There are times of the year when being estranged from one’s unchosen family feels particularly pronounced. It likely goes without saying that Thanksgiving is one of those times. Thanksgiving is my mother’s favorite holiday, and I always made it a point to be with her for it (that is, until my wife and I began alternating Thanksgivings because compromise–although my mom thought she “should get Thanksgiving because Kim’s mom gets Christmas,” to which I replied, “Well, by that logic, you get Chanukah”). Even when I lived abroad, I came “home” for Thanksgiving.

I’m a vegetarian, and my mom would go out of her way to make sure I had a main dish that was just as good as–sometimes even better than–the traditional turkey carcass at the center of the table. Of course, there were veggie sides: creamy mashed potatoes, sweet potato pudding, the occasional green bean casserole, broccoli sauteed in butter, plus vegetarian stuffing and vegetarian gravy to drench everything in. But the vegetarian pièce de résistance, the buttery butterball-replacement centerpiece, was this incredible brioche loaf stuffed with chestnut pâté. It came from a tattered paperback cookbook she’d had since the 1970s, the pages of the recipe long ago detached from the spine (I want to say the book was The Vegetarian Epicure, which was a staple in her kitchen, along with Recipes for a Small Planet). I looked forward to that loaf every year–food is a love language and one my mom speaks very well.

In addition to the usual food traditions, my mom and I had a movie tradition. Every year, we would watch the 1995 Holly Hunter classic Home for the Holidays. I was in college when it came out (and when my mother married my stepfather), and no matter where we were spending the day–at my mother’s house, at my step-grandmother’s house–that VHS tape (and later, DVD) came with us. Sometimes other folks would join our viewing party; sometimes, it was just the two of us. It never got old.

Kim and I made our own Thanksgiving last year because Covid and kept it small this year with just her mom because Covid and immunocompromised. For the few years before that, we alternated Thanksgiving between Kim’s mom’s and my cousin Sarah’s in Brooklyn. Sarah is one of several step-cousins who’ve enveloped me into their chosen family and I’ve enveloped into mine, as much as I’m able; sometimes, I think I’m still learning to family. Sarah is also one of the few who’s seen my unchosen family from the inside with the same clarity as my own with regards to where lines must be drawn, where there is no in between, where there is no such thing as compromise.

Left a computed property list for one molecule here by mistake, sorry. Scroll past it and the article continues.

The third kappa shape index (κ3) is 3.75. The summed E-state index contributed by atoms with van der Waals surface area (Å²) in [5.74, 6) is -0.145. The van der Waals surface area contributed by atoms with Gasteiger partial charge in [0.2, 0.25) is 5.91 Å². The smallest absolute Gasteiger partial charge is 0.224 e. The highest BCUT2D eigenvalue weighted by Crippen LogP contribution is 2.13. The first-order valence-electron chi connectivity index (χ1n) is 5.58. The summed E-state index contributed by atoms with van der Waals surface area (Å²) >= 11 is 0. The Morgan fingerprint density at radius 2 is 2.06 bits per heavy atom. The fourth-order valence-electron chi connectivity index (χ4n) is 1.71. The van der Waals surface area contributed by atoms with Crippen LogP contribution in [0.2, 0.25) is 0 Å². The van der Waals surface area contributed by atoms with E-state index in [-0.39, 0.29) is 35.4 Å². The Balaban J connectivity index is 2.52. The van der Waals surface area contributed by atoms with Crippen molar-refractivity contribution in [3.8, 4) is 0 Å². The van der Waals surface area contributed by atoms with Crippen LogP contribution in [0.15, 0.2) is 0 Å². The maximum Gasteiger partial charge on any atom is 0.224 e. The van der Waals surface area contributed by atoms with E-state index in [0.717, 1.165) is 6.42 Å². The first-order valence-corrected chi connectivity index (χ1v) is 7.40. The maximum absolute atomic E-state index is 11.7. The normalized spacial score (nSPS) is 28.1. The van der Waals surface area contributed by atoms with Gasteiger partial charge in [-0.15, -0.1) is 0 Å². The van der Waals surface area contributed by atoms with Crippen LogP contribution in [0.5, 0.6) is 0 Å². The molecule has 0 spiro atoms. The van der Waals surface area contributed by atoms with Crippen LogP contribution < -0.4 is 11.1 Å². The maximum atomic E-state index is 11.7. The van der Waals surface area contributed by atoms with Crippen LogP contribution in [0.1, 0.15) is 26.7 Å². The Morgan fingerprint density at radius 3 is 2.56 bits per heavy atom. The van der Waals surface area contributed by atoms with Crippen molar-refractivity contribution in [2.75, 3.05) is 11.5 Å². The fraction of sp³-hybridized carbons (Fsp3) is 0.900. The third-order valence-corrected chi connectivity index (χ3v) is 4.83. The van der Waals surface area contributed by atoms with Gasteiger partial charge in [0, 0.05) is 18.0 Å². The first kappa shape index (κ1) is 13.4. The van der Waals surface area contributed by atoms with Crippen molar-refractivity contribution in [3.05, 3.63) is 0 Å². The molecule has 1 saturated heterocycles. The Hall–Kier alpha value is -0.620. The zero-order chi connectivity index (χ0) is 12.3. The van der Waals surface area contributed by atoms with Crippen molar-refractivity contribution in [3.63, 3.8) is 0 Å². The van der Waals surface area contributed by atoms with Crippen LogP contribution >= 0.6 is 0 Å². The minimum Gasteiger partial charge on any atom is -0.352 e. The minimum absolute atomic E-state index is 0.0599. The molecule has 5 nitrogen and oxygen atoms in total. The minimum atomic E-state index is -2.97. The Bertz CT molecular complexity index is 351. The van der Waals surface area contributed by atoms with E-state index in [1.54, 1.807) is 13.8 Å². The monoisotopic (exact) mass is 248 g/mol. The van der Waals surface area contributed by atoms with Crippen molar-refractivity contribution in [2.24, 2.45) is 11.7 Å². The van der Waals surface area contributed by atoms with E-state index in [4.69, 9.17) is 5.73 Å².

In spite of that clarity–maybe in part because of it–I find the lead-up to Thanksgiving one of grieving. I miss the gathering of friends and family around my mom’s dining table. I miss the chestnut pâté and annual movie screening. I even miss my mom and my stepfather–or anyway, I miss the idea of them, the parents they should have been, the parents I thought they were. The thing about estrangement is that it’s not something that’s just done–it’s something you worry, chew on, revisit over and over. In my case, it’s an extremely painful choice that I keep making and rethinking and making and rethinking and making again. I didn’t–don’t–have parents who protected me, so I have to protect myself.

And that means sometimes Thanksgiving feels more like Thanks-grieving.

Decidedly yours,

Jessica the Westchesbian

Jessica lives with her shiksa wife and geriatric cat in picturesque Tarrytown on the Hudson. Although a proud Westchesbian these days, Jessica grew up in Asheville, North Carolina, back when the opening of the Olive Garden and the 24-hour Walmart were big news. During business hours, Jessica’s a communications professional who translates highly technical concepts into clear, concise, colloquial language that media buyers and sellers can understand. Outside of business hours, she’s a poet, cat mom, wife, avid reader, and lover of questionable crime, sci-fi, and supernatural TV shows (preferably all in one), not necessarily in that order. Her poetry has appeared in Tin HouseThe Paris ReviewLIT, and The Huffington Post, among others.

Leave A Comment!
Share This